atop your careless pee
so poor and godly
that a dollar in a dodderer’s
is a bank deposit
I didn’t think
the train goes
I thought it goes
One of us
Colin Dodds is a writer with several acclaimed novels and poetry collections to his name. He grew up in Massachusetts and lived in California briefly, before finishing his education in New York City. He’s made a living as a journalist, editor, copywriter and video producer. Colin also writes screenplays, has directed a short film, and built a twelve-foot-high pyramid out of PVC pipe, plywood and zip ties. He lives in New York City, with his wife and daughter. You can find more of his work at thecolindodds.com.
Dollars and Days
It’s the worst of times
When you find you lack
The dollars and the days
And nobody seems to love you
Except Kris Kristofferson in the song
You are listening to just now, clinging
To your desperate hope that he really, really means
John Tustin is currently suffering in exile on Elba but hopes to return to you soon. fritzware.com/johntustinpoetry contains links to his published poetry online.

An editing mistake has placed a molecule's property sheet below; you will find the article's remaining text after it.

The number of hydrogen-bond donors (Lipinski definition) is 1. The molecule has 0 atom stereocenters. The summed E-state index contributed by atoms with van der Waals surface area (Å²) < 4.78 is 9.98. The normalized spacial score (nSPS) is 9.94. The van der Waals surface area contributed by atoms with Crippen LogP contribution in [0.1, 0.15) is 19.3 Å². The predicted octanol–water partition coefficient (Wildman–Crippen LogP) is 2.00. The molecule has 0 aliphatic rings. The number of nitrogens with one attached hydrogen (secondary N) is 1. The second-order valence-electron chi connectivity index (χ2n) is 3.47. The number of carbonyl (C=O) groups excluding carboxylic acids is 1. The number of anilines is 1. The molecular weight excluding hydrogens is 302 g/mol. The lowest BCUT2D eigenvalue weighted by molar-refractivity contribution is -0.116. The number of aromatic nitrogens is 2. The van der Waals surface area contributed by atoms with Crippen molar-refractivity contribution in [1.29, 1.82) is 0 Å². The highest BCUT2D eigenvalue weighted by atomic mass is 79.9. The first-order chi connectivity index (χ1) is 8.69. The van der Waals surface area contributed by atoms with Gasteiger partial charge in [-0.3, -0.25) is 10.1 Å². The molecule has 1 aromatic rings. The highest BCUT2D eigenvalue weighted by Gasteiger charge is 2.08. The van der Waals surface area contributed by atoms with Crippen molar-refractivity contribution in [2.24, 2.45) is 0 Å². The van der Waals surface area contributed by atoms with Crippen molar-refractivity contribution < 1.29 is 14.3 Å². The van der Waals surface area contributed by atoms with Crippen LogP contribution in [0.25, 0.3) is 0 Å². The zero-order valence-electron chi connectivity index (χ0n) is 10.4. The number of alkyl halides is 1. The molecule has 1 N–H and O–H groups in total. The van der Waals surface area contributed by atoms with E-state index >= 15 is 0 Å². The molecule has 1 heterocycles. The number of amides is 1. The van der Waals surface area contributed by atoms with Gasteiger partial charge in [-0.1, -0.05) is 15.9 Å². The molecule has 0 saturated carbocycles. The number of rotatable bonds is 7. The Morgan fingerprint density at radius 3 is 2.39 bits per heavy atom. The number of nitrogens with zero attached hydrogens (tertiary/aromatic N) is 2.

I love this city when darkness falls and takes the houses
hostage until morning.
The night here is different from the night
above the sea, it’s more civilized;
the small streetlamp outside
burns a hole in the flesh of the dark,
murmuring deep in its bones,
cradling it to sleep.
And then I live again;
the books on the shelves, hundreds
and hundreds of them, start to burn, just like this good
twilight in my room deserves,
every word I scribble in my notebook
starts to shine with a starry glow–
think of Van Gogh, think of Hopper–
and even if I drink a glass of water
it feels like it is full of promises for